It is also worth noting that some sites have restrictions on what you can and cannot bring onto the grounds. Be sure to do your research beforehand so you are not turned away because you had a generator.
More Camping Tips
The world of camping is a big one with a lot to offer. Whether you are new to the pastime or have been doing it all your life, you are sure to pick up a few extra tips along the way. Here are some do’s and don’ts to get you started:
Never judge a campsite by its entrance. You might think that because the entrance looks a bit shabby that the inside must be the same, but this is not always true. Some owners do not see the need to rebuild the entrance.
Don’t underestimate how far you can walk, or bike, or canoe. You might think you are close to your destination, but the map gives you a false sense of distance. Bring more food than you think you need.
Always bring more water bottles than you think you need. Dehydration is a real danger and the last thing you want is to be stranded out in the wilderness because you were too proud to carry an extra bottle or two.
Always be prepared to survive without the comforts of home. Don’t rely on being able to charge your phone, or bring a lot of food, because you might not have the chance to do so.
Try new things when you go camping. Bringing a new pet with you can liven up any trip because as soon as boredom kicks in, they will find ways to amuse you. Never forget that.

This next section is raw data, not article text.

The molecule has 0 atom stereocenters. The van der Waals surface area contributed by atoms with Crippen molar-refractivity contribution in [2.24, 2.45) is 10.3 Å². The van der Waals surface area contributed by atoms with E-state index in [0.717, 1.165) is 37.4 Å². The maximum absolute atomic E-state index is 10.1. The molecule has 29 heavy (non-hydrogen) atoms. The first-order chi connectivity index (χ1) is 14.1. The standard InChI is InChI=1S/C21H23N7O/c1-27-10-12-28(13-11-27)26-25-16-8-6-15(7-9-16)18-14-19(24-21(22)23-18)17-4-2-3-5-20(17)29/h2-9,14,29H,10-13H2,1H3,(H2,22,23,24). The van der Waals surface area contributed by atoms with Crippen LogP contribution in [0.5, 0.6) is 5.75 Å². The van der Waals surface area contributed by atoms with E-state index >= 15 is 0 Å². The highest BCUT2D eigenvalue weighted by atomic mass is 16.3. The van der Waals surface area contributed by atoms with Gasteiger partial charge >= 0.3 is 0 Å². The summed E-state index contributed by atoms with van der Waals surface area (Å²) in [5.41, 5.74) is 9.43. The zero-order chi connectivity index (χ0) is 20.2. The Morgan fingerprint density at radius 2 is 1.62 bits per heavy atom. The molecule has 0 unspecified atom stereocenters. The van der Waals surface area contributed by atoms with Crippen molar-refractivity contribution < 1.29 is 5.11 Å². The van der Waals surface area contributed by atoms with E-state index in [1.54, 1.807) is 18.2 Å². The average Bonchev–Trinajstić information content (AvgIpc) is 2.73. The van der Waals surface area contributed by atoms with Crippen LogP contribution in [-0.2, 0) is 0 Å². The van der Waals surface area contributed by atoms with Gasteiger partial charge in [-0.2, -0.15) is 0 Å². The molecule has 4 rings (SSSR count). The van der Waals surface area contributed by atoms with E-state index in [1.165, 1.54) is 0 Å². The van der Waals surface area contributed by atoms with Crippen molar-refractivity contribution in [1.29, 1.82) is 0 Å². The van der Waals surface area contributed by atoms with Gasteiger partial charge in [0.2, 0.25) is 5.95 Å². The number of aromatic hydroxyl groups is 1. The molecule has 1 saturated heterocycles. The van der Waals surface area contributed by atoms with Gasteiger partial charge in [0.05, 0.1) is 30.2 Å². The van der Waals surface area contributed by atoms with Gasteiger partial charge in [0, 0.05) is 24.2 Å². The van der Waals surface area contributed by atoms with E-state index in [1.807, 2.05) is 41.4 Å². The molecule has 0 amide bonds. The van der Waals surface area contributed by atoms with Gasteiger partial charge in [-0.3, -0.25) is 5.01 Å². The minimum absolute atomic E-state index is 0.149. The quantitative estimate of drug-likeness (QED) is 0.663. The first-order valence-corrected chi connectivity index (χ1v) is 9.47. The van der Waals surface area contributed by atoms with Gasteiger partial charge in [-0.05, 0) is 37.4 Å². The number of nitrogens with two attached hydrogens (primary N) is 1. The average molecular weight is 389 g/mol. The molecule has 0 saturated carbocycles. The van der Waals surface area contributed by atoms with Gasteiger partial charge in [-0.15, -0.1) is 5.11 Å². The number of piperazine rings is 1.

Start small when you are trying out a new campsite. This is especially true if you are travelling with someone who has less experience than you. Someone who is unfamiliar with the area will have a hard time judging the best spot to set up camp, so you will have to make a lot of the decisions.
Make sure everyone in your group knows where the first aid kit is kept. Accidents happen and even the most seasoned camper can get a cut or a bruise now and then. Don’t rely on technology when it comes to first aid, keep it old school with bandages and neosporin.
Leave the area better than you found it. This is a simple rule that will keep the wilderness thriving for all campers to enjoy.
Camping can be a very rewarding experience if you know what you are doing and with these tips, you are well on your way to a safe and unforgettable trip.
More Staying Safe Tips
Whether you are new to the pastime or have been doing it all your life, chances are there are a few safety tips that you may not have heard of before. Here are some do’s and don’ts to get you started:
Always make sure that someone knows exactly where you are going and when you plan on returning. Bring along a cell phone in case of an emergency, but don’t expect it to work in most wilderness locations.
Always tell someone where you are going before you leave. Whether it be your neighbor, a friend or a relative, make sure that when you don’t return on time, they will know to alert the proper authorities.
Be prepared to spend an unknown amount of time in the wilderness. Pack a few extra supplies in case an emergency situation arises and you are forced to stay an extra night.
Stick to well traveled roads and trails when exploring. While it is very tempting to head off into the wilderness in search of something new and exciting, the less traveled a trail is, the more dangerous it is likely to be.